'Tie the knot or break the chains'
Report of a debate on “gay marriage” at CHE’s 2011 Annual Conference,
at the Soho Centre for Health & Care, 1 Frith Street, London W1D 3HZ,
Sunday 4th July 2011
Ian Stewart, charing the meeting, introduced our two guest speakers, Peter Tatchell (long-term gay and human rights campaigner) and Andrew Lumsden, one of the founders of the Gay Liberation Front and of Gay News, to lead a debate and discussion about “gay marriage”.
Peter Tatchell began by paying tribute to CHE for all the work we have done and can be proud of over many years. He wished us many more decades of campaigning.
Peter said that the ban on gay marriage was an example of discrimination, driven by homophobia, that ought to be ended. It sends a message that gay people are second class citizens. Last week he had been in New York with about 3,000 people at the Stonewall Inn, celebrating New York State’s passing of a bill to introduce gay marriage. Civil partnerships are essentially civil marriage by another name, and have redressed virtually all the injustices (with an exception in the case of pensions). But they are still separate, and separate is never equal. The Equal Love Campaign has adopted the policy of not seeking to change either marriage or civil partnership, but making both available to straight and gay couples alike. As part of this campaign, eight couples have filed an application on human rights grounds, to which the Government has to respond by next February: the European Court is likely to rule in our favour. In 2009, 61% of people thought that civil partnership doesn’t go far enough, and marriage equality has wide political support, except from David Cameron and George Osborne. Peter urged everyone to sign the online petition at equallove.org.uk.
However Peter admitted that gay marriage is not the most pressing of issues, and was never on the GLF agenda. Many people are in any case suspicious of the whole institution of marriage, which was originally all about protection of property and the sexual control of women. He personally wouldn’t want to get married. It’s interesting that among heterosexual couples, the number getting married is at its lowest since the 1890s. Peter proposed that there should be a new model of relationships, with a “civil commitment pact” allowing anyone to designate a partner, friend, or any significant other, or perhaps more than one, as next of kin, and choose from a menu of rights and responsibilities. This would give rights to single people, not just couples, and make people think more about the commitments they were entering into.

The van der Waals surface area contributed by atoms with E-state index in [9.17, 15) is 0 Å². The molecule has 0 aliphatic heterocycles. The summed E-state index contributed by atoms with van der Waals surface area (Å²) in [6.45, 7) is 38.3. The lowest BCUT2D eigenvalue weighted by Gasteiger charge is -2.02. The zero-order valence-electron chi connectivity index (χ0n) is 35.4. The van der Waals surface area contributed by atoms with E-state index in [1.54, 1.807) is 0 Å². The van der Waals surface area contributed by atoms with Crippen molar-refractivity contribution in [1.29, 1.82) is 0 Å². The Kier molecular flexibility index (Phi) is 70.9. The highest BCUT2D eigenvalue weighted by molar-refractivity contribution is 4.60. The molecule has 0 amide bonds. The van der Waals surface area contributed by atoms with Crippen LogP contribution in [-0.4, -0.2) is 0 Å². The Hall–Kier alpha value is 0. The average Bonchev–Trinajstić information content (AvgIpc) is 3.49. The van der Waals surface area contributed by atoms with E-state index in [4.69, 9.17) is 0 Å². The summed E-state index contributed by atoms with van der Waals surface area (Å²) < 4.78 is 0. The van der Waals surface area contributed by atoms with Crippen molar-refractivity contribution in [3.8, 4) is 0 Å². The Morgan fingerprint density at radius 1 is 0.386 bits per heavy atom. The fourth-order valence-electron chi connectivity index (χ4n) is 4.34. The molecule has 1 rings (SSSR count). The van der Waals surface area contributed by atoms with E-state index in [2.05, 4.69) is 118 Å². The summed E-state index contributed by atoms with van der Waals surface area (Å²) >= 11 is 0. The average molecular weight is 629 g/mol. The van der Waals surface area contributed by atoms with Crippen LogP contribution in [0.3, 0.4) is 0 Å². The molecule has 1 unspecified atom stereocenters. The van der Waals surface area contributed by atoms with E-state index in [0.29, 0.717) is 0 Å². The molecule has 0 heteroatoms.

Andrew Lumsden also paid tribute to CHE; when he and others had formed the idea of producing a paper with high standards that people would be willing to pay for, the help of CHE’s Glenys Parry had been crucial. Allowing Gay News to be distributed to the CHE membership had enabled it to be produced as an influential paper for ten years.
Andrew agreed with much of what Peter had said. Like Peter, Andrew was not anxious to get married. The status of marriage is in any case declining, as happens when women have freedom. But in the current climate, with on-going situations like California’s Proposition 8 (to stop gay marriage) we can’t be seen to oppose gay marriage although we may have reservations about it. Nothing is more endearing than to see young people in love. Some people, like a young lesbian couple Andrew had met on a coach trip, would definitely benefit from the status and protection that gay marriage would bring. Andrew would like to see a time when we could be gracious to straight people – when we would be able to choose marriage and give it back to them, as an honorific to those who raise children. Maybe it shows a lack of confidence that we want to have everything that others have got. In some cases gay people are better off than straight people: there have been cases where straight couples have been pressurised into getting married, by employers, or to get health benefits in the USA. In the past there was “gay privilege”: if you were an aristocrat you could get away with living as openly gay when it was illegal. Now everyone wants the privileges. Marriage is often just an excuse for a big party.
Ian Buist commented that civil partnership differs from marriage in three ways only: the pensions point, the absence of any presumption of sex between the parties (hence no need for “consummation” and no “adultery” as grounds for divorce), and that registration can’t take place in religious premises or contain any religious content. Lord Alli’s amendment does away with the ban on religious buildings, which will largely obliterate the great inequality. It’s clear that if we had been campaigning for gay marriage when civil partnerships were introduced we would never have got it through Parliament. So we now have the substance of full marriage, with the added advantage of no sex presumption. The parity of status between marriage and civil partnership mustn’t be endangered.
Peter Scott-Presland commented that although marriage and civil partnership are almost identical in law, for immigrants to this country the difference can seem immense. People from other countries just don’t think civil partnerships are as good. Also UK civil partnerships are not recognised in any other country. Countries such as Canada which have their own gay marriages don’t recognise civil partnerships, but would recognise UK gay marriages if we had them.
Some points raised in discussion:
- How can marriage really be equal, when it’s based on one person owning another?
- Stag nights increasingly include men being dressed by women in women’s clothes: perhaps an example of boundaries between gay and straight breaking down.
- Should marriage be strictly monogamous? – in practice this has never applied to men.
- The vast majority of couples taking up the French PACS, and the Dutch equivalent, are straight.